Global airlines leverage Chicago convention to tackle barriers
Global airlines are leveraging the 1944 Chicago Convention and its provisions to tackle emerging problems facing the international aviation community.
The airlines, numbering 290, pledged commitment to the convention guiding international civil aviation to address common problems of competition, environmental barriers, and infrastructural constraints among others.
The operators, at a meeting organised by the International Air Transport Association (IATA) in the United States yesterday, found the convention most sufficient to promote win-win for all parties.
IATA’s Director General and Chief Executive Officer (CEO), Alexandre de Juniac, noted that some 75 years ago, as World War II still raged, a group of far-sighted individuals met in Chicago and laid the foundations enabling the development of the globally interconnected and interdependent world through aviation.
“Today, aviation has become the business of freedom, liberating us to pursue our dreams and fulfill our hopes, while powering economic growth and development, ” de Juniac said.
He observed that in the United States, aviation supports 6.5 million jobs and contributes $779 billion to GDP including aviation-supported tourism.
To ensure that aviation continues to live up to the legacy of the Chicago Convention, in addition to maintaining safety as the industry’s highest priority, de Juniac urged stakeholders to focus on environmental sustainability, a policy framework that encourages competition and innovation, and infrastructure that is efficient and affordable.
The operators reckoned that environmental sustainability was the greatest challenge to the industry’s license to spread the benefits of air connectivity.
“We are already helping people to fly sustainably. The environmental impact of an individual traveler has been cut in half compared to 1990, and we have decoupled emissions growth from underlying traffic growth.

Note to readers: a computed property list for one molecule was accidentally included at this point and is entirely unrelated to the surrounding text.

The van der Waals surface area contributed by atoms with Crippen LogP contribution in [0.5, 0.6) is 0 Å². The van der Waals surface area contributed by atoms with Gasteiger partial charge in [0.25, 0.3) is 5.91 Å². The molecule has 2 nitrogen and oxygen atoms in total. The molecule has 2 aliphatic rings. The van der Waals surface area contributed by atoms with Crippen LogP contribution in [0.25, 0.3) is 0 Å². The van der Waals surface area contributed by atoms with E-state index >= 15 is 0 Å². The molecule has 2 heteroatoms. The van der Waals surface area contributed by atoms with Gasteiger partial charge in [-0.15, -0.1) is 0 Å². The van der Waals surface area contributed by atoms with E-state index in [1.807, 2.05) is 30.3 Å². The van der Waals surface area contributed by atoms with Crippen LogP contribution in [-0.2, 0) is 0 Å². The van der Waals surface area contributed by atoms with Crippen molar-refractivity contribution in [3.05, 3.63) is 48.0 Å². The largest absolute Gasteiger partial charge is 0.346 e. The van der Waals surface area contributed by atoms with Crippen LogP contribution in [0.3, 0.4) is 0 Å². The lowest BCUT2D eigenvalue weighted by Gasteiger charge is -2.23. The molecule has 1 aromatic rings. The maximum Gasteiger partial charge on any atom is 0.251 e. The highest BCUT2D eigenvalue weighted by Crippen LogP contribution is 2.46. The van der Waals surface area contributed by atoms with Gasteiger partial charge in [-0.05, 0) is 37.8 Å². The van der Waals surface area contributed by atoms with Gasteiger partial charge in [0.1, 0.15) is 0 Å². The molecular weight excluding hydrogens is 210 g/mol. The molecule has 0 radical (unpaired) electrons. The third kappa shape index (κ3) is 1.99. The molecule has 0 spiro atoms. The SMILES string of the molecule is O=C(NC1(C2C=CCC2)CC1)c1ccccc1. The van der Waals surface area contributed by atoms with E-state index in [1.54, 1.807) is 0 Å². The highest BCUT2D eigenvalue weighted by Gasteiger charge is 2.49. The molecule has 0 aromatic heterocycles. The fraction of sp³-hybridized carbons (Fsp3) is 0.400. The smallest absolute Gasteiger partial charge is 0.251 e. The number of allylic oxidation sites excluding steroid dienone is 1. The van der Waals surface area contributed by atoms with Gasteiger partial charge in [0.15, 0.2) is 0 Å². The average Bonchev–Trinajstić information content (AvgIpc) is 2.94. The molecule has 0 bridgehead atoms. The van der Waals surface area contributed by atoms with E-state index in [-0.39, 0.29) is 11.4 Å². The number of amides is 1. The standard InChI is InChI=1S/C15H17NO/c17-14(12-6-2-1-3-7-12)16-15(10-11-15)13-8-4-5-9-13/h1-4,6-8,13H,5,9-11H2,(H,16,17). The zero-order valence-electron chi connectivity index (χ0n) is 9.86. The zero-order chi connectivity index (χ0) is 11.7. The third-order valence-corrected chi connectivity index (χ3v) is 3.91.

“Now we are moving forward on our interim goal of capping net CO2 emissions through carbon-neutral growth. Since 1 January, airlines have been tracking their emissions and they will begin reporting them to governments in 2020 under CORSIA, the Carbon Offsetting and Reduction Scheme for International Aviation, agreed by member states of the International Civil Aviation Organisation (ICAO). Carbon offsetting through CORSIA is expected to mitigate around 2.5 billion tonnes of CO2 and generate over $40 billion in climate finance between 2021 and 2035,” the president said.
Aviation is also working towards its 2050 target of achieving a 50 per cent reduction in net CO2 emissions compared to 2005. Sustainable aviation fuels (SAF) potentially will play a huge role, but for that to occur, governments need to enact policies supporting commercialiation of SAF.
Advances in airframes and propulsion systems such as the development of all-electric and hybrid-electric aircraft will also play a big part in cutting aviation’s emissions in half by 2050. It will also require operational improvements and greater efficiency from air navigation services providers.
Turning to the need for a pro-competition policy framework, de Juniac said, “Competition unleashes innovation and helps drive prices lower. This is what occurred following airline deregulation. Subsequently, we’ve seen how removing barriers to international competition through Open Skies agreements has also spurred the market and benefitted consumers.”
He cautioned against efforts to turn back the clock on deregulation through consumer rights rules whose costs exceed their benefits, citing Canada’s Air Passenger Protection Regulations as an example.
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